As a neurotypical I expect a reaction in someone’s face, apart from acknowledging how much the person liked the present. This “emotions” (metadata that Vulcans cannot grasp), is what tell us, neurotypicals, if we had success or not. When these metadata are missing, we freak out and start acting in a weird way: asking a zillion times the same thing, collapsing our Vulcan; and trying to figure out a better present the next time because we interpreted his reaction as a total failure.

The tip here is: instead of using your “super powers”, just “observe”. Observation can be a helpful new superpower. What does your Vulcan do with the present? Does he use it right away? Does he put it on his special shelf? Does he put it next to his computer? Observe your Vulcan, he will tell you how much he liked it without metadata. He will tell you how much he liked it by his actions with the object.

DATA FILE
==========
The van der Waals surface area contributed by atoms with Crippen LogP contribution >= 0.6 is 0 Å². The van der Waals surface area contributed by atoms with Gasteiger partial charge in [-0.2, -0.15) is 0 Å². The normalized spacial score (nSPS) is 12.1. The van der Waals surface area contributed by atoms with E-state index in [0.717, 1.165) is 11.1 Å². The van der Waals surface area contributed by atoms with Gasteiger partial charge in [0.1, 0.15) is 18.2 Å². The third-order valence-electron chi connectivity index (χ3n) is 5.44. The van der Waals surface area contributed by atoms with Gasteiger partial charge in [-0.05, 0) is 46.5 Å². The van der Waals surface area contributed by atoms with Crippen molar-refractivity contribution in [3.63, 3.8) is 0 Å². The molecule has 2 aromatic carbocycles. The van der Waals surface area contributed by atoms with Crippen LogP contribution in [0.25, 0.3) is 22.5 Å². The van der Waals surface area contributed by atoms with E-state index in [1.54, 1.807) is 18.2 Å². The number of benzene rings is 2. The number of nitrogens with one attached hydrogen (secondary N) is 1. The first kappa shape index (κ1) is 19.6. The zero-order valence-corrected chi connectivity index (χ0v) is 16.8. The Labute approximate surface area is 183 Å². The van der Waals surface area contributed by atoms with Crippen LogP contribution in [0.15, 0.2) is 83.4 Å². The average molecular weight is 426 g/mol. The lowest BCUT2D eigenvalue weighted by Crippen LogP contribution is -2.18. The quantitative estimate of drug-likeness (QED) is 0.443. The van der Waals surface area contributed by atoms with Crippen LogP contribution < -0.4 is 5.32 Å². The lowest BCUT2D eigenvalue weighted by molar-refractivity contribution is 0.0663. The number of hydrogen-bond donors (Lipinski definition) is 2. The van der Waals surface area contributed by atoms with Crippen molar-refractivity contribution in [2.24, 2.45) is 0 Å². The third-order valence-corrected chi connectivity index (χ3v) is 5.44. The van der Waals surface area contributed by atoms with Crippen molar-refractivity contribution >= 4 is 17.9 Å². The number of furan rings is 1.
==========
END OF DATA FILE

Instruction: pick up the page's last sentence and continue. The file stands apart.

Other “emotions” might be trickier. I’ve discovered that the equivalent of my “sadness” is “collapse” in Vulcans. At least the ones I know. To give you a picture: I live with my Vulcan. His mother is also a Vulcan (she has HFA), a friend of ours is also a Vulcan. These three people react in the same way when exposed to certain situations. For example: when collapsed.

When I am collapsed with negative emotions, I cry. I feel sad, and therefore, I cry. Plain and simple. However, when they collapse, they sleep!! Once we were at a friends house: two neurotypicals and two Vulcans. Do you know what happened? After an hour and a half of emotional conversation, the two Vulcans started to sleep on their chairs!!! We were astonished! At that time I didn’t know what was going on… And the neurotypicals thought “damn! We are so boring!!” But after analyzing carefully the situation (which has repeated itself with the three Vulcans I know), I arrived to the following conclusion: we collapsed them with tons of metadata they cannot translate!